Prolific midcentury modern architect William Krisel passed away this week at the age of 92.
The architect is well-known for the multitudinous midcentury modern homes he designed across Southern California and the surrounding regions. Overall, Krisel is credited with designing over 40,000 homes, in addition to many other types of structures. He is also credited with helping to extend the benefits of mass-produced tract housing throughout the region and with attempting to tackle the stylistic, formal, and urban complexities of these new suburban environments.
Krisel, who often worked with the Alexander Construction Company, built homes and condominiums in Arizona, Florida, and Nevada, as well.
One of Krisel’s signature projects was the 90-unit Twin Palms development in Palm Springs, California, a tract home development made up of 1,600-square-foot post-and-beam style homes. According to the Krisel Connection site, the homes were designed with varied facades and rooflines, feature clerestory windows along most exposures, and are marked by exposed wood beam construction. Each 10,000-square-foot lot in the development was originally planted with a pair of palm trees—hence the development’s name—that complimented the home’s dramatic landscape designs, also envisioned by Krisel.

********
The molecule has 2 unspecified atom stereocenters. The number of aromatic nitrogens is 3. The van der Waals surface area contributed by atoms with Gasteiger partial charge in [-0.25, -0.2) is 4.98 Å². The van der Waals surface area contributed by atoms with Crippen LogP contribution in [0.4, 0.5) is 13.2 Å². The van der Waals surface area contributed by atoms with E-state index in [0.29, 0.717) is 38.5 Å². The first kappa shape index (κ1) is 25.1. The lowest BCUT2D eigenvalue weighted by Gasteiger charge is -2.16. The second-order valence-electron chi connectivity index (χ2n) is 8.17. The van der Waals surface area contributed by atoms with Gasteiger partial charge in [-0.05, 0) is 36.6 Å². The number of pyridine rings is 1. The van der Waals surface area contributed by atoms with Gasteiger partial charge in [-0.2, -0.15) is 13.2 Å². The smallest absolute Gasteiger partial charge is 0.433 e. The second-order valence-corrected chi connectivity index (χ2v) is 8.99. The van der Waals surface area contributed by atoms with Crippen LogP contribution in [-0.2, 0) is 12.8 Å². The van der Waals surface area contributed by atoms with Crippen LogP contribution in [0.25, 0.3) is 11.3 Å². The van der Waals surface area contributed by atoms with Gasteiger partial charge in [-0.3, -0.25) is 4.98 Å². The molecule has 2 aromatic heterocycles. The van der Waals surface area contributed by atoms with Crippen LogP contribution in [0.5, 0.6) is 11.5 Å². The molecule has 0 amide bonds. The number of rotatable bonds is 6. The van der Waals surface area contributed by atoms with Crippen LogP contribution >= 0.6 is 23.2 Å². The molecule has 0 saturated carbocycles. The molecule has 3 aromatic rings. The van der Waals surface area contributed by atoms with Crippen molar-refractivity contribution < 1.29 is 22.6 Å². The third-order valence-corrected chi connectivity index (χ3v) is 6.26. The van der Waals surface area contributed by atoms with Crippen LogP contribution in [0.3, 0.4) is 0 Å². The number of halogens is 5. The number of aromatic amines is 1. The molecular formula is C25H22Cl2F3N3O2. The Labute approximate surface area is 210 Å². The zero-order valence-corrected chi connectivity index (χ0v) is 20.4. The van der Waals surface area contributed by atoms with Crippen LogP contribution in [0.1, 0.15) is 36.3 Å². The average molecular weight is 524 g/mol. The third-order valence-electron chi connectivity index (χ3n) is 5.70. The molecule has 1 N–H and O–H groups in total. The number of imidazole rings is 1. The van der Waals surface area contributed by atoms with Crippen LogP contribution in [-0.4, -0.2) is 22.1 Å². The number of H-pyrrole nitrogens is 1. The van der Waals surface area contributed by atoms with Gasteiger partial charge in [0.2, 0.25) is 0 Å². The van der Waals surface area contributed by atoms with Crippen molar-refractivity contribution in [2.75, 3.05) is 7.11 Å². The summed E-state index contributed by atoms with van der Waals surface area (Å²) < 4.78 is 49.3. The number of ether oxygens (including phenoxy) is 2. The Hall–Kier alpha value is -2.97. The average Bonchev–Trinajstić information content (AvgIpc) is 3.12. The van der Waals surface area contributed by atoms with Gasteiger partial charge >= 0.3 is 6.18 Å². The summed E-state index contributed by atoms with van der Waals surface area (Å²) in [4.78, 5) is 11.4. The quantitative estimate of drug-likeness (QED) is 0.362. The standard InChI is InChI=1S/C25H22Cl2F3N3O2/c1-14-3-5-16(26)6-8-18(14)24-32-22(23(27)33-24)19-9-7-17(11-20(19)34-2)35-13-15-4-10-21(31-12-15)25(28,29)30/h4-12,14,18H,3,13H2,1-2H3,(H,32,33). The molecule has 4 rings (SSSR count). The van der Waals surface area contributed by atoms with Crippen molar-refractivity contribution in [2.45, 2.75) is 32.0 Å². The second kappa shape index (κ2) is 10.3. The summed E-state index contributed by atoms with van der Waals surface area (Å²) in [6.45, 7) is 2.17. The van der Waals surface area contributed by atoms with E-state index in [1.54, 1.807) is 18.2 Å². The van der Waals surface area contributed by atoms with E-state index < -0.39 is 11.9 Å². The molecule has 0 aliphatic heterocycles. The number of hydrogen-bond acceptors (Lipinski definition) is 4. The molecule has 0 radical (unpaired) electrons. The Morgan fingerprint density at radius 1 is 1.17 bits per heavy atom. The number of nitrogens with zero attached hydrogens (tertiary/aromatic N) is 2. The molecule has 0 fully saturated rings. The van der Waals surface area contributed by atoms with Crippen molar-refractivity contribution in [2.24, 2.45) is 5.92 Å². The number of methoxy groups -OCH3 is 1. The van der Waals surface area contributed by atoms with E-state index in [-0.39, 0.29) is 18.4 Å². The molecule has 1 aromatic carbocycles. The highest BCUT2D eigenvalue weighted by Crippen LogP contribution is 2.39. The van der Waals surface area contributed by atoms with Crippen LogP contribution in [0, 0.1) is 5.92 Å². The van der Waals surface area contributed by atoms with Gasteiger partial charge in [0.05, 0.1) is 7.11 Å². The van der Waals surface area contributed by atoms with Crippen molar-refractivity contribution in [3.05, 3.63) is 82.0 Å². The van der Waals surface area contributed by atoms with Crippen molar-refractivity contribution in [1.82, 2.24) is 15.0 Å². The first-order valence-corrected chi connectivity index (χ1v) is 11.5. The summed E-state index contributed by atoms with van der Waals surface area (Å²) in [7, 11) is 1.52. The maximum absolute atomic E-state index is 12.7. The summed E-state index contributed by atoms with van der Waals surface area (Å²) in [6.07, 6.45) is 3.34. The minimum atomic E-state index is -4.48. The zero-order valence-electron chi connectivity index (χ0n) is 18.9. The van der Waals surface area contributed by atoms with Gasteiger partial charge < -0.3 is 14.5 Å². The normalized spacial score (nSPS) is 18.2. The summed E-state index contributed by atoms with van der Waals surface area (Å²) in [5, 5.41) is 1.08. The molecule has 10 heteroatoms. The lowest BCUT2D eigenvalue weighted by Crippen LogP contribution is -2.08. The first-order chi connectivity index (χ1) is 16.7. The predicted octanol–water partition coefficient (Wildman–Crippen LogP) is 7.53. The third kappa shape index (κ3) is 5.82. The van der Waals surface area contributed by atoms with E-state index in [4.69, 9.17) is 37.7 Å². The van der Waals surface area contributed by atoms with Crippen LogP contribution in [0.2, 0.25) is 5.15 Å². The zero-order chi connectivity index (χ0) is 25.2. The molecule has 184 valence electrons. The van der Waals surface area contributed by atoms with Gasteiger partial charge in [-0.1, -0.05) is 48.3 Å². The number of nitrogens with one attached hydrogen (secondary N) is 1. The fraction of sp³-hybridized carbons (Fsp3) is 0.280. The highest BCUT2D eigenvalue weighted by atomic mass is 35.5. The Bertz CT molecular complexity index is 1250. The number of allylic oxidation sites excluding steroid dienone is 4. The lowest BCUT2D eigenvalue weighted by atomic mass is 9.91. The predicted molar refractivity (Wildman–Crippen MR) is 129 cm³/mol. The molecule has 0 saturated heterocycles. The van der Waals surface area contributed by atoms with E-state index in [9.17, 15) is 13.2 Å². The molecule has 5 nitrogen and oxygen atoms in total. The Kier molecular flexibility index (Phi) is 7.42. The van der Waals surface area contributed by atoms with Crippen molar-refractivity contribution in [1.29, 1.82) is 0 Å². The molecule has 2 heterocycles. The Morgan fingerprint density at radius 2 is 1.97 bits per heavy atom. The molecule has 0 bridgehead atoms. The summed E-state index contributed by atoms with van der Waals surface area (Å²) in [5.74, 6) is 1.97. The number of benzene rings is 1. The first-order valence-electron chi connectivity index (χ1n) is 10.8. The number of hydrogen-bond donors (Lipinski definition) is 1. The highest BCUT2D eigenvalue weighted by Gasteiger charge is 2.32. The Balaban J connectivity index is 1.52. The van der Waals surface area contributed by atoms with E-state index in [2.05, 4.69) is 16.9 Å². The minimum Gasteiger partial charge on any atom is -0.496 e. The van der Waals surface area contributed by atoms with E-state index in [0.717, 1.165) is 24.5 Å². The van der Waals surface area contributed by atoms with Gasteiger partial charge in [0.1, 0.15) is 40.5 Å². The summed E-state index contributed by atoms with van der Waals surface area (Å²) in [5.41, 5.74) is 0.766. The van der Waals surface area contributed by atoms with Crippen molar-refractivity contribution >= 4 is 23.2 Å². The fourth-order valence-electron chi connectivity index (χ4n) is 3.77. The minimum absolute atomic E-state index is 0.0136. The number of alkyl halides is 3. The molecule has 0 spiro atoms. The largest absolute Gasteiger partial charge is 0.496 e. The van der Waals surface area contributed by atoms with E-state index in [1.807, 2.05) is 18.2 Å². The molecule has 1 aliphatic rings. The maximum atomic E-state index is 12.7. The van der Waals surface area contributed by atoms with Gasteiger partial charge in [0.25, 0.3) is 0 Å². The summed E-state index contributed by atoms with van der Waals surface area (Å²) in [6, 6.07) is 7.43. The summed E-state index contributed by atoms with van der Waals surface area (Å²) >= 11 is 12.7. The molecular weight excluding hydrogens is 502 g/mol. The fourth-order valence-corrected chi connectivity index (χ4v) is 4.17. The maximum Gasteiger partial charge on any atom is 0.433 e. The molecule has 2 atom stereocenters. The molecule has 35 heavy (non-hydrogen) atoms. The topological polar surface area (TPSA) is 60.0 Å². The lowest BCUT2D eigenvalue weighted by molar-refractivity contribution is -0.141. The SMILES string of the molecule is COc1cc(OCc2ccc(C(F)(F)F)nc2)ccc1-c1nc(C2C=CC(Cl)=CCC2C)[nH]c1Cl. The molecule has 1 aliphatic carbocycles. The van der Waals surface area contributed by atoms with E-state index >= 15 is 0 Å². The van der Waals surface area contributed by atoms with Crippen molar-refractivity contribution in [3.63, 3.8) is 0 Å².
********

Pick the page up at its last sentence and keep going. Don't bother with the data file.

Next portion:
Architectural historian Alan Hess marked Krisel’s passing in a Facebook post by calling Krisel “one of California’s most influential and dedicated Modern architects” who “succeeded in bringing Modern planning and systems to… the design and construction of affordable single family homes for the general public.” With so many built commissions and a wide collection of preservation groups currently working to maintain and promote the architect’s works, it’s clear that Krisel succeeded in pioneering successful early mass housing experiments—the “Holy Grail” of modernism that according to Hess, greats like “Buckminster Fuller, Walter Gropius, and Frank Lloyd Wright sought but never achieved.”
Chris Menrad of the executive board of the Palm Springs Modern Committee told the Desert Sun that the architect’s dramatic stylistic vision propelled modern architecture forward. Menrad said, “The concept for offering the builder various roof lines—flat, gables, inverted butterfly or whatever—is something that he sort of brought to the table so that they could essentially have very similar floor plans but have homes that looked quite different.” “And that look, as well as that concept, did get adopted.”
Krisel was the subject of a 2016 documentary on the architect’s work titled William Krisel, Architect. The film can be seen on Vimeo.